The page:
The World Health Organisation has called for enhanced spending and a joint UN initiative to combat the threat of AIDS.
THE WORLD Health Organisation asked governments and other groups at the Ninth International AIDS Conference held in Berlin in June, to provide it with $2.5 billion annually, to combat the AIDS epidemic and save 10 million people all over the world this decade.
The World Bank also endorsed the plan, which envisages a tenfold increase in current spending to combat the disease. According to Michael Merson, head of WHO's AIDS programme, concerted efforts will be made to prevent the spread of AIDS in developing countries.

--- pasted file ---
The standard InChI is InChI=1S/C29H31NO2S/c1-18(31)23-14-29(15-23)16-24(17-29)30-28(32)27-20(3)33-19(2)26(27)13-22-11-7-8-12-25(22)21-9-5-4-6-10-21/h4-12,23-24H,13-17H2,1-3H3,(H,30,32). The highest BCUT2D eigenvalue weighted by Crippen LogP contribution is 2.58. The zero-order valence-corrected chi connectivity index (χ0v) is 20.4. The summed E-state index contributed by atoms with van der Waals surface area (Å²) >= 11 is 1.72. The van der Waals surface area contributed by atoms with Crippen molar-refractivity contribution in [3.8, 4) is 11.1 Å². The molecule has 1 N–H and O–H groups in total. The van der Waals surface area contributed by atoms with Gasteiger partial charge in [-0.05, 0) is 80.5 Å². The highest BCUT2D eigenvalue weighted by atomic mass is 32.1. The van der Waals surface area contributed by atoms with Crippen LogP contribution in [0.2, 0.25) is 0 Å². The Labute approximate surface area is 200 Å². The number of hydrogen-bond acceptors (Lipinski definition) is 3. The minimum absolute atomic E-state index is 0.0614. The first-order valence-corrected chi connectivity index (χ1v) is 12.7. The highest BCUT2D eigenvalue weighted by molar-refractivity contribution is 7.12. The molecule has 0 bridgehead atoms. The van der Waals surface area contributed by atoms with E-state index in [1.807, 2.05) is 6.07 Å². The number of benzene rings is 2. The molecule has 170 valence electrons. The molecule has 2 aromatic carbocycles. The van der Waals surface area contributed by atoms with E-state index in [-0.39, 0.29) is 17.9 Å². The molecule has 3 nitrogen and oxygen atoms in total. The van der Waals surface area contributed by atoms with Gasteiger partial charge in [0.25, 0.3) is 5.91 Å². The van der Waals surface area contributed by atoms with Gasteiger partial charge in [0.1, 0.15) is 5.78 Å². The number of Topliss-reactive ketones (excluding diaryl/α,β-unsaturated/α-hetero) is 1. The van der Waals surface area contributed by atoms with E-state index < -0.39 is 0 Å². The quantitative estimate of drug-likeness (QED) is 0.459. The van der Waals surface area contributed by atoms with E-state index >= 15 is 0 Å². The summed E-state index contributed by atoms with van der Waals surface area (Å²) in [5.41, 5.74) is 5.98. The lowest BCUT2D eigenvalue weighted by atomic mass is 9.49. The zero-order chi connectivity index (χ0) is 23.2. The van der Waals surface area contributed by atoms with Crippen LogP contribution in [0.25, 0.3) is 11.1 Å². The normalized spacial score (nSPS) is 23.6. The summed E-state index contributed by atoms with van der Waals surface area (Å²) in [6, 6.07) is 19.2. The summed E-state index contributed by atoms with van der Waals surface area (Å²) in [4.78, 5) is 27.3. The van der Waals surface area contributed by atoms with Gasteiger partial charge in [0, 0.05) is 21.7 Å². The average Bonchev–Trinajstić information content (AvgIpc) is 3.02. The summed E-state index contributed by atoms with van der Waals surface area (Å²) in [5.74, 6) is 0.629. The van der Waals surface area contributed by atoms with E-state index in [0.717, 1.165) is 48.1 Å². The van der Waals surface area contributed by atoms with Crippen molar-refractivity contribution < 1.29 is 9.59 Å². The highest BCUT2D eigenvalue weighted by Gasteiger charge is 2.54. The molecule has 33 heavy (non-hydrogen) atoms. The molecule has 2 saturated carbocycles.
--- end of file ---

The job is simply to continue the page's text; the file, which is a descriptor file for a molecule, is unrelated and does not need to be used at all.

WHO members recently passed a resolution, which was sponsored by 34 countries including the US, UK and Japan, calling for a study of the benefits of a joint UN programme on combating the disease. Merson said the study would identify priorities for the effective use of human and financial resources, as well as ways to raise new resources.
According to the WHO, about 13 million people around the world are afflicted by AIDS and WHO officials expect their organisation to play a leading role in the joint programme. The World Bank will soon publish a report calling for a sharp increase in health-care spending, a major part of which will be devoted to fighting AIDS.
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